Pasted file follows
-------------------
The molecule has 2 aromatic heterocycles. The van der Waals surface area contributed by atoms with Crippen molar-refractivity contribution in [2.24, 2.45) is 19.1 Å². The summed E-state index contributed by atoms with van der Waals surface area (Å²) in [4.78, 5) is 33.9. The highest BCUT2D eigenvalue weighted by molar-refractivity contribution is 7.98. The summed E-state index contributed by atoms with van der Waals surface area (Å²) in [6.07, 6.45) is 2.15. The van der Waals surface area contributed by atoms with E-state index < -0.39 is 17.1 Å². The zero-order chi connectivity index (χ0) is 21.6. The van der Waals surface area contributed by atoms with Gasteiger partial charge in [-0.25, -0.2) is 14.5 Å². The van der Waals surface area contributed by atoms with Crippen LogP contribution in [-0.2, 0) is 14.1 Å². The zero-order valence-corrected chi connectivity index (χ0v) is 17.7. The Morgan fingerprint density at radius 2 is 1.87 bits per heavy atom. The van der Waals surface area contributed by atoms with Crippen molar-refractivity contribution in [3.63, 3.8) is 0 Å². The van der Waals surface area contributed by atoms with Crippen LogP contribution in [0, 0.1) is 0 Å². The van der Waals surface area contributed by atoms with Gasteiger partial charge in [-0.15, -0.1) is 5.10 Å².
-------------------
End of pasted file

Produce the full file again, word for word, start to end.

The molecule has 2 aromatic heterocycles. The van der Waals surface area contributed by atoms with Crippen molar-refractivity contribution in [2.24, 2.45) is 19.1 Å². The summed E-state index contributed by atoms with van der Waals surface area (Å²) in [4.78, 5) is 33.9. The highest BCUT2D eigenvalue weighted by molar-refractivity contribution is 7.98. The summed E-state index contributed by atoms with van der Waals surface area (Å²) in [6.07, 6.45) is 2.15. The van der Waals surface area contributed by atoms with E-state index < -0.39 is 17.1 Å². The zero-order chi connectivity index (χ0) is 21.6. The van der Waals surface area contributed by atoms with Gasteiger partial charge in [-0.25, -0.2) is 14.5 Å². The van der Waals surface area contributed by atoms with Crippen LogP contribution in [-0.2, 0) is 14.1 Å². The zero-order valence-corrected chi connectivity index (χ0v) is 17.7. The Morgan fingerprint density at radius 2 is 1.87 bits per heavy atom. The van der Waals surface area contributed by atoms with Crippen molar-refractivity contribution in [3.63, 3.8) is 0 Å². The van der Waals surface area contributed by atoms with Crippen LogP contribution in [0, 0.1) is 0 Å². The van der Waals surface area contributed by atoms with Gasteiger partial charge in [-0.15, -0.1) is 5.10 Å².